Ryan Calo is an assistant professor at the University of Washington School of Law. A host of emerging technologies require a coordinated set of laws and regulations as society adapts
This piece originally appeared on Brookings. Read more » about America Needs a Federal Robotics Agency
Is this country ready for the drone revolution? Baby steps, says the Federal Aviation Administration, which on Thursday unveiled its new roadmap for releasing drones into the U.S. airspace. Among the recommendations under consideration: Drone pilots will get certification, drone designs must meet minimum standards, and a pilot flying the machine will be responsible for the craft during flight.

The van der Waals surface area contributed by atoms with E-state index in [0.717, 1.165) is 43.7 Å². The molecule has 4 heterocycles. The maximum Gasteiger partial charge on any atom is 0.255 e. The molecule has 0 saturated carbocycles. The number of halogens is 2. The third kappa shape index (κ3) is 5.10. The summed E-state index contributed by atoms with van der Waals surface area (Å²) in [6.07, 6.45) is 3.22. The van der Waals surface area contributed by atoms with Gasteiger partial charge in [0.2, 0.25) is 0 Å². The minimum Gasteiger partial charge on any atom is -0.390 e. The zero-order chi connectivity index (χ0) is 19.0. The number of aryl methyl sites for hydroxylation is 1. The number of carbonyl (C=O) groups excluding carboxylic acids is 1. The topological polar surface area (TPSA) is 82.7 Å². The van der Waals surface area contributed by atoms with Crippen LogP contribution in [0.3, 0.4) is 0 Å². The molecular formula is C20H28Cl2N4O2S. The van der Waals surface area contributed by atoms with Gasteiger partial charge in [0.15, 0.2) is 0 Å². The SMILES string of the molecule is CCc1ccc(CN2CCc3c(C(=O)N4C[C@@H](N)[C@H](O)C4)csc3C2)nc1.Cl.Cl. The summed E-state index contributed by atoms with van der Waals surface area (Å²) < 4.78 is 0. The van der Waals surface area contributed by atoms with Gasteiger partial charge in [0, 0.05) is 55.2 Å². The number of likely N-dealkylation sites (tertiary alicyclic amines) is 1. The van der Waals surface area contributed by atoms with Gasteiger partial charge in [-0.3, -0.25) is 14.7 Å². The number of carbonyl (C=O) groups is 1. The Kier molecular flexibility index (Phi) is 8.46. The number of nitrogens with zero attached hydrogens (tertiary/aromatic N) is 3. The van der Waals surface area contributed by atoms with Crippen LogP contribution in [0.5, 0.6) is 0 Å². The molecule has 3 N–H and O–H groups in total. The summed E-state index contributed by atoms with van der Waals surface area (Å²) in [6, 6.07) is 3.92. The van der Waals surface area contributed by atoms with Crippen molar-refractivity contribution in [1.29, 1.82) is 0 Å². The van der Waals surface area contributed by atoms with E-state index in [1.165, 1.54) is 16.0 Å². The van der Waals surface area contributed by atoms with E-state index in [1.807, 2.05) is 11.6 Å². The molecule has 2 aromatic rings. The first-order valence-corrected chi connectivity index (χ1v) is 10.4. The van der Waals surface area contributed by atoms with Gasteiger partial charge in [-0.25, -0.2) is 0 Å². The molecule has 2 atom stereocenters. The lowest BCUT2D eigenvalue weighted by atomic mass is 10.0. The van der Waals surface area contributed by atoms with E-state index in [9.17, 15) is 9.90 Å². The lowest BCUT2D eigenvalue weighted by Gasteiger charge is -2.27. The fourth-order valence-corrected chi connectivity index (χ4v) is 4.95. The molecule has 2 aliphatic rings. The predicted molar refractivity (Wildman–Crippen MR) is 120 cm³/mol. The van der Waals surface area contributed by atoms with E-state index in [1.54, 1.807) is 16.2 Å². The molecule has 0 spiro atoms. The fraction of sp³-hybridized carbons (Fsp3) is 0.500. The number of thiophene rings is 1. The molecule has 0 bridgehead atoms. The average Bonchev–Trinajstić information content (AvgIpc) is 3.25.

The Federal Aviation Administration released what it called a road map Thursday that sets the stage for law enforcement agencies, businesses, universities and hobbyists to fly remotely piloted aircraft, better known as drones, inside the United States by 2015. Read more » about FAA issues plan for domestic drone use
The Federal Aviation Administration published a plan Thursday that sets the stage for law enforcement agencies, businesses, universities and hobbyists to begin flying remotely piloted aircraft, better known as drones, in the United States by 2015.
"While Calo argues that the ease with which the government can spy on us "should be a concern", he also says that drones could be useful in starting a long overdue conversation about privacy law." Read more » about How drones will change your life